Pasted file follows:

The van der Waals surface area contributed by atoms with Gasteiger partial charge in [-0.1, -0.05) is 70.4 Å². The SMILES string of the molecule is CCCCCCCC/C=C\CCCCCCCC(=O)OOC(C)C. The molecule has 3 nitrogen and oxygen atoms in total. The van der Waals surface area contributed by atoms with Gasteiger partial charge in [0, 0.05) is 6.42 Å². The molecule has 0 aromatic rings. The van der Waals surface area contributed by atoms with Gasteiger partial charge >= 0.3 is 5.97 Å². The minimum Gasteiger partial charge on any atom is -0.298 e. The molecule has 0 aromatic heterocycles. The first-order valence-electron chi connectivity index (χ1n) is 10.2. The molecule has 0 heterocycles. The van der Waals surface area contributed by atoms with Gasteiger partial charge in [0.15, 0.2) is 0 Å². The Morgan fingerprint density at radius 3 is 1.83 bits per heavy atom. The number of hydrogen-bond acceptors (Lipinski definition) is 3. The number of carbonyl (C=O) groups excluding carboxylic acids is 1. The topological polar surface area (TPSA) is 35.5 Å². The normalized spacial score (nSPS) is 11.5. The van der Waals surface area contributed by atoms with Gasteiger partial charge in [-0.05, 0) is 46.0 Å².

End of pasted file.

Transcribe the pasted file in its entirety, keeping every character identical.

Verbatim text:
The van der Waals surface area contributed by atoms with Gasteiger partial charge in [-0.1, -0.05) is 70.4 Å². The SMILES string of the molecule is CCCCCCCC/C=C\CCCCCCCC(=O)OOC(C)C. The molecule has 3 nitrogen and oxygen atoms in total. The van der Waals surface area contributed by atoms with Gasteiger partial charge in [0, 0.05) is 6.42 Å². The molecule has 0 aromatic rings. The van der Waals surface area contributed by atoms with Gasteiger partial charge >= 0.3 is 5.97 Å². The minimum Gasteiger partial charge on any atom is -0.298 e. The molecule has 0 aromatic heterocycles. The first-order valence-electron chi connectivity index (χ1n) is 10.2. The molecule has 0 heterocycles. The van der Waals surface area contributed by atoms with Gasteiger partial charge in [0.15, 0.2) is 0 Å². The Morgan fingerprint density at radius 3 is 1.83 bits per heavy atom. The number of hydrogen-bond acceptors (Lipinski definition) is 3. The number of carbonyl (C=O) groups excluding carboxylic acids is 1. The topological polar surface area (TPSA) is 35.5 Å². The normalized spacial score (nSPS) is 11.5. The van der Waals surface area contributed by atoms with Gasteiger partial charge in [-0.05, 0) is 46.0 Å².